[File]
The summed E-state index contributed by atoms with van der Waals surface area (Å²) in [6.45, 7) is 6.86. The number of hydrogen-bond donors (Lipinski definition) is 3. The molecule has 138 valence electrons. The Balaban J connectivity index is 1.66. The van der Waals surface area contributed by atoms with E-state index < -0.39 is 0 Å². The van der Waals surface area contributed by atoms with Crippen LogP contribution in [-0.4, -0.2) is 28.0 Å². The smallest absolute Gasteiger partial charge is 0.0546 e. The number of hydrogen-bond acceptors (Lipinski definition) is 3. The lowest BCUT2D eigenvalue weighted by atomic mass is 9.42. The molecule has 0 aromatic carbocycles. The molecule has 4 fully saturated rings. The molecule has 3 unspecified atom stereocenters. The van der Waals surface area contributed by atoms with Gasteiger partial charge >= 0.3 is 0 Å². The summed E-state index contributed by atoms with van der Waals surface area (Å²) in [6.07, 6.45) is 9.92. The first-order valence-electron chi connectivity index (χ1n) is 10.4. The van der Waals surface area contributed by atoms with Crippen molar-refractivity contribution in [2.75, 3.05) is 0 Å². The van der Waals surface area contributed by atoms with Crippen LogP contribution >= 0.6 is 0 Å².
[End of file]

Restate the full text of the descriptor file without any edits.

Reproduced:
The summed E-state index contributed by atoms with van der Waals surface area (Å²) in [6.45, 7) is 6.86. The number of hydrogen-bond donors (Lipinski definition) is 3. The molecule has 138 valence electrons. The Balaban J connectivity index is 1.66. The van der Waals surface area contributed by atoms with E-state index < -0.39 is 0 Å². The van der Waals surface area contributed by atoms with Crippen LogP contribution in [-0.4, -0.2) is 28.0 Å². The smallest absolute Gasteiger partial charge is 0.0546 e. The number of hydrogen-bond acceptors (Lipinski definition) is 3. The lowest BCUT2D eigenvalue weighted by atomic mass is 9.42. The molecule has 0 aromatic carbocycles. The molecule has 4 fully saturated rings. The molecule has 3 unspecified atom stereocenters. The van der Waals surface area contributed by atoms with Gasteiger partial charge >= 0.3 is 0 Å². The summed E-state index contributed by atoms with van der Waals surface area (Å²) in [6.07, 6.45) is 9.92. The first-order valence-electron chi connectivity index (χ1n) is 10.4. The van der Waals surface area contributed by atoms with Crippen molar-refractivity contribution in [2.75, 3.05) is 0 Å². The van der Waals surface area contributed by atoms with Crippen LogP contribution >= 0.6 is 0 Å².